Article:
This is a cross post from Ha’aretz by Aymenn Jawad Al-Tamimi, Oskar Svadkovsky, Phillip Smyth
Recent reports out of Syria have warned of the ethnic cleansing of 90 percent of the Christian population of Homs, the city that has been ravaged by the conflict between Assad’s forces and armed opposition groups since the uprising against the regime began in February last year. The responsibility for the mass killings and expulsions has been pinned on an armed opposition group known as the “Al-Faruq Brigade.”
This claim first gained wide distribution in a report published on March 21 by Agenzia Fides (the official Vatican news agency ), which declared its source to be “a note sent to Fides by some sources in the Syrian Orthodox Church.”
Fides added that “in the ‘Faruq Brigade,’ note other sources, there seems [sic] to be armed elements of various Wahhabi groups and mercenaries from Libya and Iraq.”
The claim of 90 percent ethnic cleansing can actually be traced to a report put out on March 13 by an online Arabic outlet known as Al-Haqiqa (Arabic for “the truth” ), with the URL address http://www.syriatruth.org.
A quick Google search reveals that the original memo sent to Fides by the church leaders had been copy-pasted almost down to the last word from the SyriaTruth site, which is notorious for its pro-regime propaganda. Officials of the Syrian Church did not confirm the story with anybody in Homs before sending out the memo. They must have presumed that the SyriaTruth writers did.
As a matter of fact, Al-Haqiqa had already been taken to task by the Middle East Media Research Institute (MEMRI ), which specifically referred to its reporting of extensive Al-Qaida and international jihadist presence among the Syrian opposition as “bogus.”
Shortly after publishing the memo, Fides began backpedaling, in an attempt to mitigate the impact of the original report. Later, it released another report quoting the “Jesuits of Homs,” who told the outlet that there were no cases to their knowledge of Christians being forced out of their homes by Islamists.
Homs happens to be around 30 kilometers from the border with Lebanon, which is home to a large and relatively powerful Christian community, making it a natural destination for Christian refugees – indeed, around 20,000 Iraqi Christians have found safety there since the 2003 invasion. Nevertheless, there has been no reported upsurge in Syrian Christian refugees to Lebanon in recent weeks. On March 8, the Christian Science Monitor reported a few thousand Syrian refugees fled to Lebanon – mostly Sunnis from the Bab Amr quarter of Homs.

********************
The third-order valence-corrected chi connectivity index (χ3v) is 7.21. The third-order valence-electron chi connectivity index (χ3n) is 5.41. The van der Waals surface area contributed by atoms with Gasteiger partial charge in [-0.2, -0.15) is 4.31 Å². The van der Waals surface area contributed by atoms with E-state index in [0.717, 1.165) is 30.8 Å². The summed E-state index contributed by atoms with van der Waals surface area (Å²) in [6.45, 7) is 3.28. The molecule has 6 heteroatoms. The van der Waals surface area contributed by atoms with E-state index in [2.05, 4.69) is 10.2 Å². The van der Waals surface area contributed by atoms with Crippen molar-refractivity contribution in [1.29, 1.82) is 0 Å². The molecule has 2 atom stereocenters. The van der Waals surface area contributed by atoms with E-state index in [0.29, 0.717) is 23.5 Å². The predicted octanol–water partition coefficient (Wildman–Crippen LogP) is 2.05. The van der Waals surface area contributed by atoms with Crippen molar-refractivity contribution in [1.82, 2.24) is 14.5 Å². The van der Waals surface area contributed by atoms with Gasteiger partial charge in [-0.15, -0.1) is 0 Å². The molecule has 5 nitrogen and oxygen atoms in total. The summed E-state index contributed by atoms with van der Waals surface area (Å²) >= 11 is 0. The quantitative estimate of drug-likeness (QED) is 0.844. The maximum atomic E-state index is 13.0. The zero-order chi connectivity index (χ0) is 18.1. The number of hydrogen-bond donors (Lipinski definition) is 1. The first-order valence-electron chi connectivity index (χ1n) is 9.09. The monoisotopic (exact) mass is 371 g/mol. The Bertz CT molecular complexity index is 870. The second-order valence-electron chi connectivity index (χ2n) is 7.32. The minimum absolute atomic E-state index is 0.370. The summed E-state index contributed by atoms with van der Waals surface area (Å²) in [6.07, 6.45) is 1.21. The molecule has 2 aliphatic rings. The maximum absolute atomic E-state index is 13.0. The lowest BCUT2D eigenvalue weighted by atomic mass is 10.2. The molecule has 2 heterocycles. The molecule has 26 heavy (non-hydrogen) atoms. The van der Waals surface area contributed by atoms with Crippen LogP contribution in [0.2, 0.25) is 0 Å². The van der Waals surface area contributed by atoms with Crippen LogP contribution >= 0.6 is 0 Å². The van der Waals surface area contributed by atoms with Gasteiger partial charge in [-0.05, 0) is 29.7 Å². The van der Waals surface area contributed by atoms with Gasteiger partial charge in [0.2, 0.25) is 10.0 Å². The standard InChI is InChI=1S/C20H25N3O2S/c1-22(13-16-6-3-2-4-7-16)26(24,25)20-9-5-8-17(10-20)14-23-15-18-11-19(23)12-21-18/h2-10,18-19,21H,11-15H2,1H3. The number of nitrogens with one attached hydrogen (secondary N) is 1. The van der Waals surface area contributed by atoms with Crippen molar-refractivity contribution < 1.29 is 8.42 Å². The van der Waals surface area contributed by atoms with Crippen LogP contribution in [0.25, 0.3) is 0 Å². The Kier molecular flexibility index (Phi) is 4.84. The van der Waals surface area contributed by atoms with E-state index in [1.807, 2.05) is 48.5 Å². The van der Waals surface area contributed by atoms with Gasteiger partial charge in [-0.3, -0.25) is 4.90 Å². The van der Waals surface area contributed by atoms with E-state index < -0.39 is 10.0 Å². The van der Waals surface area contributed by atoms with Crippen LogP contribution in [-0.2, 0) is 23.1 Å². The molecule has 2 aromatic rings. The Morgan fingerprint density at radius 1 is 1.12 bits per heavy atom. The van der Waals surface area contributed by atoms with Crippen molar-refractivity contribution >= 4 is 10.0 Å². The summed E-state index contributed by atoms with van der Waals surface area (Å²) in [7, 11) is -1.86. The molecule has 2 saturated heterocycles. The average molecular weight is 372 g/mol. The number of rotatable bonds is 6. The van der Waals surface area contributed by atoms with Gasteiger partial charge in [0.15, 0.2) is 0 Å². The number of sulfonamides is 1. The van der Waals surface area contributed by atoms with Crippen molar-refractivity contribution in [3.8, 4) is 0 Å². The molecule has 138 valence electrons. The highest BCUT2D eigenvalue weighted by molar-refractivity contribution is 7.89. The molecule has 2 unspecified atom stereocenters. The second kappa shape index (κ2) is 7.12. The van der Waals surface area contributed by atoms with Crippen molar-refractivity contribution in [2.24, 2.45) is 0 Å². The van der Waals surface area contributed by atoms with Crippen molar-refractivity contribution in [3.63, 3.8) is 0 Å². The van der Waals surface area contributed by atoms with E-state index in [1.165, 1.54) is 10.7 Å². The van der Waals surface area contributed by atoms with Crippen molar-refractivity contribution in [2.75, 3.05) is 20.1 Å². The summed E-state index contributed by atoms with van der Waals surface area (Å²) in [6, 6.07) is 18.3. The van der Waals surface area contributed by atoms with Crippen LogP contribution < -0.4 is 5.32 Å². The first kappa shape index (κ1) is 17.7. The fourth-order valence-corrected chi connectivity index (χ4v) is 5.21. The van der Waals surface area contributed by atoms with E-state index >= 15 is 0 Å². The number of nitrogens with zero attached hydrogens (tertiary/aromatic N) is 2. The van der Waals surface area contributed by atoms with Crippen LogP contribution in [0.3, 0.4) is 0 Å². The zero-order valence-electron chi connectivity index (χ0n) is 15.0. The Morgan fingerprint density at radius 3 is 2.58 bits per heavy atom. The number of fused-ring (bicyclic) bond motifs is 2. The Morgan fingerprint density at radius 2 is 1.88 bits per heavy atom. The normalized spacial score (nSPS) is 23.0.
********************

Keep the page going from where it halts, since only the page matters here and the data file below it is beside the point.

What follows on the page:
Understandably, Christians have fled their homes amid fears of being caught in the crossfire. According to a report in Lebanon’s Daily Star, some Christians have been temporarily forced out of their homes by Sunni fighters, but only because they needed space to fight government forces; further, contrary to the claims of the Al-Haqiqa report, the fighters allowed the Christians to take what they needed.
Besides, the claims of straightforward ethnic cleansing by Islamist militants do not add up, because that is not how jihadist groups deal with Christians. For example, the standard practice in Iraq for jihadist groups like Al-Qaida – renowned in Iraq for its brutality – is to first demand jizya, which is a “poll-tax” imposed on Christian and Jewish minorities, in traditional Islamic theology.
If the minorities fail to pay jizya, they face bomb attacks or other violence. Yet the reports in Al-Haqiqa and Fides make no reference to imposition of jizya.
There is little reason to doubt the motivation of Vatican and church leaders, who after Iraq have become extremely worried about the fate of the remaining Christian communities in the Middle East.
Yet, over-the-top, sensationalist reporting by SyriaTruth and similarly pro-regime sites, combined with church leaders both in Syria and abroad responding by crying wolf before confirming the news, makes for an explosive and dangerous mix, with the potential of turning unfounded rumors or deliberate disinformation into self-fulfilling prophecies.
With the death toll in Syria running in the thousands, and many times more wounded or tortured during the heavy crackdown by security forces on this predominantly Sunni uprising, there is a steady buildup of anger and frustration on the Sunni street with regard to the position of Syrian minorities, who often either are supportive of the regime or have adopted an “on the fence” approach.
As the rebels are reportedly running out of ammunition in many areas, the opposition leaders are pinning their last hope on the international community. News in the global media about Syrian Christians disseminating such reports about their Muslim neighbors can easily become the last straw that will break the back of the camel of sectarian coexistence.
The Vatican and the local church leaders, preoccupied with the protection of their communities in Syria, may have the best intentions in the world. But when they fall for such sites as SyriaTruth, it is tempting to diagnose their case as one of “With such protectors, who needs Islamists!”